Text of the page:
In this particular case, I would have increased light in the guys hands, feet and face in the foreground, in order to give him a more accentuated, sharper presence. I wouldn't bother about the guy in the background, he is just a slave to the composition, albeit an important one. He does a fine job. :-)

Next, I would have taken care to highlight the intricate "embroideries" of the mosque, to make sure that the guy in the foreground and the mosque show some relation.

Having worked on these details, any further adjustments the shot as a whole may need would get obvious. Doing that, if necessary, would give me a result I could be satisfied with.

But as stated above, this is my own take on things. It doesn't change the fact that this is a great composition, demanding attention immediately and a joy to look at.

While we should strive for perfection, in my opinion, we should also hope to never reach it, because, once we've done a perfect job, how would or could we top that? Any work thereafter must be below the achievements of our masterpiece. Something I truly dread. :-)

Getting back to why I'm not keen on writing a critique on a particular work: the emotional content gets easily forgotten. I've seen works here on dA that I deem perfect; I admire the skill that went into them, was blasted away by the technical toys employed etc. Usually, when looking/thinking back, in these cases I remember the artist, but not his/her art. Because, despite the perfect presentation, it left me cold. No emotional content. No little flaws that would make it human and reach out to my own imperfection, nothing I can relate too.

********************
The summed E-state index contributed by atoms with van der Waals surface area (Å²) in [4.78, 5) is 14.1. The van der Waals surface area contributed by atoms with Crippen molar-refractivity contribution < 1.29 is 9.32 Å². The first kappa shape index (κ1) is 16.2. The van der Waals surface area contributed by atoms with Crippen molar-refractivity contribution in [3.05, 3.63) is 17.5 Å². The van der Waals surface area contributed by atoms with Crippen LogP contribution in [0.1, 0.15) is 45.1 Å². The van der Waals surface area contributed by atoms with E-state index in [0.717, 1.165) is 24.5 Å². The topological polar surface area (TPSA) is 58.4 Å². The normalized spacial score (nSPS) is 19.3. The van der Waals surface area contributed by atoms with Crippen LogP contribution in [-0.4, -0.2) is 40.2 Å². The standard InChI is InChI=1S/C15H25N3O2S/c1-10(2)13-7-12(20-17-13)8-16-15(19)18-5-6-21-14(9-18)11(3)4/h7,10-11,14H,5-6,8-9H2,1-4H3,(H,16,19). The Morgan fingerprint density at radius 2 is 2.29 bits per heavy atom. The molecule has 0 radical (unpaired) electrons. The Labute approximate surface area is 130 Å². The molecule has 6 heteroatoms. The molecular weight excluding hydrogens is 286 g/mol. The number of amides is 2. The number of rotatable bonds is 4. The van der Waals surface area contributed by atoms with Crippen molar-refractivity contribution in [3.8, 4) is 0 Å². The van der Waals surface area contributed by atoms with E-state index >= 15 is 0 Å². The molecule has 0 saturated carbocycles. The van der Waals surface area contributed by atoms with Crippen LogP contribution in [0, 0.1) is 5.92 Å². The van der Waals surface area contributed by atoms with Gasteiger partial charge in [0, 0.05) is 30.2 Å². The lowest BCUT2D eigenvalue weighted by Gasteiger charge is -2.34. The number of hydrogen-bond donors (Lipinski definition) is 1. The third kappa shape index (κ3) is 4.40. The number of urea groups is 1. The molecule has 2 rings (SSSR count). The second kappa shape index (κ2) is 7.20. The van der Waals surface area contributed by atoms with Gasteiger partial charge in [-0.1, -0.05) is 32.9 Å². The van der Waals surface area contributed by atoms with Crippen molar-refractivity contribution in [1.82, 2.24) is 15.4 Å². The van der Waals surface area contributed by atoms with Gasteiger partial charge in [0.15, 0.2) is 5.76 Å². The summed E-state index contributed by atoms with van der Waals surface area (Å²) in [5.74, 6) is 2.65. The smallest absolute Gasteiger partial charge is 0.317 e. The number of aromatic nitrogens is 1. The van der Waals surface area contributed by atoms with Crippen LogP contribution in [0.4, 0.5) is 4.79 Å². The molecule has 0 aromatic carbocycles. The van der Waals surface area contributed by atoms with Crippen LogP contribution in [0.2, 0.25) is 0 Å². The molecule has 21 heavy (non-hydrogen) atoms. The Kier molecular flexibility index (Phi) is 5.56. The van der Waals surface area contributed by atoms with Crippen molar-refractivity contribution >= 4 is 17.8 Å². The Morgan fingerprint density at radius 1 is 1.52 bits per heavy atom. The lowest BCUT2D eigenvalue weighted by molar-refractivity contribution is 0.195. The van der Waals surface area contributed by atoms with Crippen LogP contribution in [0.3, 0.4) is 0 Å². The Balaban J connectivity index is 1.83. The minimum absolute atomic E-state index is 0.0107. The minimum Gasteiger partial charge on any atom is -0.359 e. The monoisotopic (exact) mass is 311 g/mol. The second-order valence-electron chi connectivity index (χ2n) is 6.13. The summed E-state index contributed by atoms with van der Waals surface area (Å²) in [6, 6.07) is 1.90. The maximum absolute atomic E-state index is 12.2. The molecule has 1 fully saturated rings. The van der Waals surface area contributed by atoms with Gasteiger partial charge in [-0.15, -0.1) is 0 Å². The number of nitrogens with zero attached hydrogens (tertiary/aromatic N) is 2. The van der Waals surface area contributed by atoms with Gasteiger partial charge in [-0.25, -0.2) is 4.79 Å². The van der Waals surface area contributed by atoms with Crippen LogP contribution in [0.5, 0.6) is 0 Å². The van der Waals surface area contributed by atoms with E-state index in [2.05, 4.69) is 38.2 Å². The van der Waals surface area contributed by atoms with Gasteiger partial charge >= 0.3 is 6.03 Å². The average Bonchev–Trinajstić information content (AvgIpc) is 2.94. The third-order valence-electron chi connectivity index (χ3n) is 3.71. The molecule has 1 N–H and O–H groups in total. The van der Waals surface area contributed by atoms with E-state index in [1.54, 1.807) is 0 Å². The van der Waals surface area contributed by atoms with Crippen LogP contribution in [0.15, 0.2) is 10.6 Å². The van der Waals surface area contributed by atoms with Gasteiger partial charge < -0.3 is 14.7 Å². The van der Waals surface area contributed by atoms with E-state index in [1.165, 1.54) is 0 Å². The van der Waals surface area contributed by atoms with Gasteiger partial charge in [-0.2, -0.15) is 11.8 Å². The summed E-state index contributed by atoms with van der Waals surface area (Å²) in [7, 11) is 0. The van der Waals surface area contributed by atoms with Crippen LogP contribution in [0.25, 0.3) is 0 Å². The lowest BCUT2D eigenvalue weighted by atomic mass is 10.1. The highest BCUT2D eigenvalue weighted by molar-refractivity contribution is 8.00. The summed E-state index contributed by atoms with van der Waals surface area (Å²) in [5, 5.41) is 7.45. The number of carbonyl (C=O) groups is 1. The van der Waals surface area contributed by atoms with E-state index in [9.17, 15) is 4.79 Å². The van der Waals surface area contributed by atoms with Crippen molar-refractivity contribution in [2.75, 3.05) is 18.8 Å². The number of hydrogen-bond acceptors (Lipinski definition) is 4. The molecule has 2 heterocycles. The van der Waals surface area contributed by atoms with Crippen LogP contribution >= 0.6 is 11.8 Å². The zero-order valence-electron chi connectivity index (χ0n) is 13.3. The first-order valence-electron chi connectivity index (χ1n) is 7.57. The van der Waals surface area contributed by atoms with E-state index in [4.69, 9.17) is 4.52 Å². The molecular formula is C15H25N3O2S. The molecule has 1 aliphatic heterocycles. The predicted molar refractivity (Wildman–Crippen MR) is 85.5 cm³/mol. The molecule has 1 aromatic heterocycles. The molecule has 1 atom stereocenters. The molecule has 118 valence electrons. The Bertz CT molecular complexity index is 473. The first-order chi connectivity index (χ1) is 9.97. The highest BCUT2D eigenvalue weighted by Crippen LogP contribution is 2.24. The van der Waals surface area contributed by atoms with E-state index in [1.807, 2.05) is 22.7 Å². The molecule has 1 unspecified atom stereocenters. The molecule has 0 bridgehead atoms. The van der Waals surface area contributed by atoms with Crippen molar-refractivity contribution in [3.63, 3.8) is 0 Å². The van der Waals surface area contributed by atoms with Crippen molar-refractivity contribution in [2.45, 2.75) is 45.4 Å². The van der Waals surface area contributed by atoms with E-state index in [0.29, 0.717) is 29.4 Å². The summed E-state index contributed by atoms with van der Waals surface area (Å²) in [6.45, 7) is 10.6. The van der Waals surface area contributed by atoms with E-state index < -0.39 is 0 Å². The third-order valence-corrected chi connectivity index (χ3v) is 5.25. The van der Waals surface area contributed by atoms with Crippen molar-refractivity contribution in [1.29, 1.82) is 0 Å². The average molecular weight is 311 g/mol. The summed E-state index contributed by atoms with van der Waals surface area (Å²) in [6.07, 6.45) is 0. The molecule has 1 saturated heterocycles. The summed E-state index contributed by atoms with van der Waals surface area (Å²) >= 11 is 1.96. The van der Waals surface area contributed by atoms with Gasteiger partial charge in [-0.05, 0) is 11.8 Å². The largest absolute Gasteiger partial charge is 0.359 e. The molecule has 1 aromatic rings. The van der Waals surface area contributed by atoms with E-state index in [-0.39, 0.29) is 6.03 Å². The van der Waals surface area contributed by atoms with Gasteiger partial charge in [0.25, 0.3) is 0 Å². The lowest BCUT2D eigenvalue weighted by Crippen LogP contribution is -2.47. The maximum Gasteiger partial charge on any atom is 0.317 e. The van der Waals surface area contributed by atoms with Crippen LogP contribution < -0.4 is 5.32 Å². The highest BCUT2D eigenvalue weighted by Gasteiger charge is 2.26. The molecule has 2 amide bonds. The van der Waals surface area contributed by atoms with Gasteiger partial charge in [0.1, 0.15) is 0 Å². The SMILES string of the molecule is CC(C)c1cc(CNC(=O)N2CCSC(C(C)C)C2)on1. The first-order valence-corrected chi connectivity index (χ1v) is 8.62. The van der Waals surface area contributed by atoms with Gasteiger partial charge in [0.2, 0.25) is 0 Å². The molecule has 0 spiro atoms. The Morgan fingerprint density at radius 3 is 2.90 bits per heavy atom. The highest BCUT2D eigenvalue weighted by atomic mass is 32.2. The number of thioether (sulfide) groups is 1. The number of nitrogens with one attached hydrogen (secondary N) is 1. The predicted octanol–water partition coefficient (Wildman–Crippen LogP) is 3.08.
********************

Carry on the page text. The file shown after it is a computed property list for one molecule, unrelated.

That's why I say: who cares about the flaws? Fly into my face, grip me on an emotional level, show me something unexpected and let me dream and hope. Let my imagination run wild. But please, keep perfection away from me. A human being is only perfect when he/she is dead. Since I mean to live, perfection seems to be my natural enemy. :-)

And I love this shot of yours deeply. Despite the flaws pointed out. Which do exist in my own mind only anyway. :-)